Reading Opinions Comic Strips
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Dilbert: what are you up to? Im recalibrating my lack of faith in humanity, dilbertL will this take long? Dogbert: no, I start by reading opinions awn message boards and.... Dilbert: I can come back later. Dogbert: You ignorant juice bag
Dilbert arrives at home and says to Dogbert, "You're probably wondering how my day was." Dogbert sits on the couch reading a magazine. Dilbert says, "It was terrible . . . Until I did THIS!" Dilbert holds up a diagram. Dilbert sits down and explains, "It all started when I deluded muself into thinking my opinions mattered." Dilbert continues, "I sprang into action like a cheetah on a trampoline!" Dilbert gets up and demonstrates. Dilbert continues, "I drew lines and boxes and arrows for hours. It was pure adrenaline." Dilbert shouts, "Suddenly, trouble struck! It wouldn't fit on one page!!" Dilbert continues, "So I shrunk everything until it was totally unreadable. And it fit!!" Dilbert concludes, "The moral of the story is that you don't have to feel bad just because you're totally worthless." Dogbert says, "I'd mock you but the challenge is gone."
Dilbert says, "I can't stop voicing my honest opinions. It's causing problems at work." Doctor says, "According to your medical records, you're an engineer. We classify that as a disease now." Man says, "Gaaa!!! You haven't had your pon farr vaccination." Dilbert says, "Is it warm in here?"
Boss: I want your honest opinions on my plan. Don't hold back anything. Asok: Does he mean that? Wally: Why don't you find out? Asok: Yes, I have some feedback. Your plan reminds me of what happens when a monkey eats a fermented fruit. He's all - ooh - ooh - ooh and then he falls out of the tree. ... Is that how he looks when he hears honesty? Wally: Beats me. I've never tried it.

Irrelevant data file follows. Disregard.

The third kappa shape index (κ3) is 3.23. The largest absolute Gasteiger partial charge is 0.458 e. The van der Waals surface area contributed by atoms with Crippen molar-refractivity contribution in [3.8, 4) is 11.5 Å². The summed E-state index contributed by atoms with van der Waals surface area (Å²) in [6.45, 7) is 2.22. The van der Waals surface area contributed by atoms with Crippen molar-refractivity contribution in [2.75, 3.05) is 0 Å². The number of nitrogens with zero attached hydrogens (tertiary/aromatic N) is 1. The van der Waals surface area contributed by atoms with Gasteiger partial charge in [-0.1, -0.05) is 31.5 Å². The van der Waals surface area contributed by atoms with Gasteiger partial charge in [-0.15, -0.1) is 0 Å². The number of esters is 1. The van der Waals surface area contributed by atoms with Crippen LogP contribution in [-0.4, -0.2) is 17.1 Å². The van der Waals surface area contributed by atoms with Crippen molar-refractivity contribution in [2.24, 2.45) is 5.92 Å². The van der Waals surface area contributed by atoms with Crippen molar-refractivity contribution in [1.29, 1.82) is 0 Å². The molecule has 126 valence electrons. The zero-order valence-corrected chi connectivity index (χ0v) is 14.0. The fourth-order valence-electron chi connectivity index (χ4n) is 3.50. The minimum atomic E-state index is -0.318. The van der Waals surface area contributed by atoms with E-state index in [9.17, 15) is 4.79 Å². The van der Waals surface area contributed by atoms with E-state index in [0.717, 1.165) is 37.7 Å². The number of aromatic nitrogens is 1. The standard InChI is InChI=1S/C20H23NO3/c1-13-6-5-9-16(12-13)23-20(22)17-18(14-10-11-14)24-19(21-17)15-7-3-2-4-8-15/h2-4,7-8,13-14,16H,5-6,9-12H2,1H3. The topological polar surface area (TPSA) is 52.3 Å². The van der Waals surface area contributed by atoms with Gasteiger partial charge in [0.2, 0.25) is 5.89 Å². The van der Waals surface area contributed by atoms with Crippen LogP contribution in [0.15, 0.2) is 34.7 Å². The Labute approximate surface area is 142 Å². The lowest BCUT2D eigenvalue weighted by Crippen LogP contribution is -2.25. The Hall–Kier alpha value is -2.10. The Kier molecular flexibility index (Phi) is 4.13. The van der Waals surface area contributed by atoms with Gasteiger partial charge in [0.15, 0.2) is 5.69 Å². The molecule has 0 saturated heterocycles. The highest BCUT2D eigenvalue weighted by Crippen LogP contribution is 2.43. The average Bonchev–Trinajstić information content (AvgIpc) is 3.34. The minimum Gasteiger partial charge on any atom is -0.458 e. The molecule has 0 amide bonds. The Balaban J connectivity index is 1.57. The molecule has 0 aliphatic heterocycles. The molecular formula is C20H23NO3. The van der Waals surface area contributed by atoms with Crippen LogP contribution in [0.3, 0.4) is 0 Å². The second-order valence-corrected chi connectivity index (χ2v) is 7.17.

Man: Your email was ignorant and arrogant. Dilbert: How do you know it isn't just a reading comprehension problem on your end? Let's use logic to see which one of us is right. Bad decision 2. Bad decision 3.
Dilbert sits at a table with a woman who looks at his hand and says, "Your life line is very short." The sign behind them says, "Palm Reading $20." The woman writes on Dilbert's hand and says, "I can get you a few more years by extending the line with this grease pencil." Back at home, Dilbert says to Dogbert, "Someday I should go back and have her lengthen my intelligence line too." Dogbert replies, "I'd hurry."
Dilbert and an executive sit at a table eating lunch. The executive says, "I have these lunches to find out what the workers are thinking. You may speak freely." Dilbert says, "Okay . . . It seems like the company is lacking leadership and direction. The executives squelch all initiative by punishing those who take risks and voice opinions." The executive puts some food on his fork and says, "You leave me little choice but to fling this au gratin potato at your forehead."
Dilbert and Dogbert sit at the table looking through a National Geographic magazine. Dilbert says, "This magazine is the only way we can learn about primitive cultures." Dogbert asks, "How do they learn about us?" Dilbert points to a photograph and says, "Here's a Pygmy reading 'The New Yorker.'"
At Dogbert's nomination hearings, a member of the Senate Judiciary Committee asks Dogbert, "Do you have any opinions on the right to privacy?" Dogbert replies, "No. In fact, I've never formed an important opinion in my entire life." The senator says, "You must think we're idiots." Dogbert replies, "Okay, I've formed ONE opinion . . . But that's all."
Dilbert sits in his chair reading the newspaper. A voice says, "If you build it, they will come." Dilbert thinks, "A voice . . ." The voice repeats, "If you build it, they will come." Dilbert says, "Okay, but build what?" Dogbert hides behind Dilbert's chair. Dogbert says in the voice, "I'll have to get back to you . . . I didn't think this would work."